Idaho Examiner - Sen. Larry Craig News Releases

Sunday, December 11, 2005

Supporting Good Science

by Senator Larry Craig

There has been quite a bit of discussion around Idaho and the Northwest lately regarding my efforts to redirect funding for the Fish Passage Center (FPC) to other entities in the region. Much of this criticism contends that I am placing dams above salmon, “silencing science” or “killing the messenger” that brought bad news about salmon recovery efforts.

These catchy phrases may sound good or look good in the local paper, but they aren’t advancing the debate about salmon recovery in the Pacific Northwest. Rather than silencing science or killing the messenger, I am providing a greater ability for unbiased, objective science to be heard in the recovery debate. I do not believe we have to sacrifice salmon for dams or vice-versa; we can have both and should be working in that direction.

It’s important to note that the functions of the FPC will not cease. Rather, these functions will be transferred to a different entity or entities, which the Bonneville Power Administration and Northwest Power and Conservation Council will choose.

The FPC had put itself in the position in recent years where many in the Northwest felt it was beginning to take sides in the recovery debate. In doing so, the FPC began to undermine its own credibility. Advocacy has its place in this issue, but BPA’s ratepayers shouldn’t be expected to fund it. Make no mistake; the scientific data will continue to be collected, analyzed and disseminated to the region, just not by the FPC.

Contrary to some claims, this is not a conflict between states, between the region’s salmon and Idaho’s water. While the dams in question may be in Washington, Idaho gets roughly 20 percent of its electricity from BPA. If those dams are breached, their generating capacity must be replaced, and would probably be replaced by generators that burn fossil fuels. There is no question these would impact the environment in a way many salmon advocates would not want.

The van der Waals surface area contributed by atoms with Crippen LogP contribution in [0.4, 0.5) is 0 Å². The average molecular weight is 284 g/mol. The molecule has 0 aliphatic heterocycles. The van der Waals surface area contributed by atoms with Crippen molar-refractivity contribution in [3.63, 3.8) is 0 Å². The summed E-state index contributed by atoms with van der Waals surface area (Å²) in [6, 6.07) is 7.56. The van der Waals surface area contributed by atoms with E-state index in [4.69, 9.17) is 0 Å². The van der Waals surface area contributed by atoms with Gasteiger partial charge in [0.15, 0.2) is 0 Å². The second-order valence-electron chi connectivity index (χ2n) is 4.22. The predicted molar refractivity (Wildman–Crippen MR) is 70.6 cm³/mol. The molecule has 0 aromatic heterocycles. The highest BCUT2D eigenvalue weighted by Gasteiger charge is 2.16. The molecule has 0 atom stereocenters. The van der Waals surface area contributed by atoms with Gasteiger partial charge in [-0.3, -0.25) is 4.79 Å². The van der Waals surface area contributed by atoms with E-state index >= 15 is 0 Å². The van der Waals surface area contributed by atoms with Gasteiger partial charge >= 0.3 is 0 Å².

We must also consider what will happen to the state and regional economy if we are eventually forced to flush our water downstream for experimental spills. The science is not conclusive that increased spill increases salmon survival, but it is clear that spills threaten recreation opportunities behind the dams, as several tribes have pointed out.

This is a regional challenge, and a regional solution must be found.

Debating FPC funding is essentially anchored in the past. The Energy and Water appropriations bill for FY 2006 has been passed by the House and Senate and signed by the President. It is law. So the discussion must now move to the future.

Where do we go from here? First, all the interested parties need to take a deep breath, abandon the polarizing rhetoric, and come together to find solutions to the salmon recovery issues facing the Northwest. If we are to reach a solution with which all can live, we need the broadest array of interests to participate in the give-and-take in good faith. Throwing grenades at each other might look good in the headlines, but it solves nothing.

Second, we need to begin addressing the areas of salmon recovery that we know the least about. We know quite a lot about salmon and their lives in the river systems. However, once they navigate the rivers of the Northwest and make it to the ocean, scientific knowledge is woefully inadequate. Salmon spend a majority of their lives in the ocean, but that’s the part of their lifecycle that is the most unknown. How do ocean conditions affect salmon? How many are harvested or otherwise die before they reach maturity and return to spawn in our rivers?

These questions underscore a huge gap in our collective knowledge of salmon and steelhead, and we are only just beginning to nibble at the edges of it. Therefore, until we fill this gap, any policy formed to boost fish recovery will be incomplete, and quite possibly, counterproductive.

I will continue to work in the Senate for solutions that all parties can accept. The United States found a way to put a man on the moon through ingenuity and a can-do spirit. I believe we can find a way for dams and salmon to coexist that does not sacrifice one for the other. To do so, we need to come together and build toward success, rather than tear each other down.


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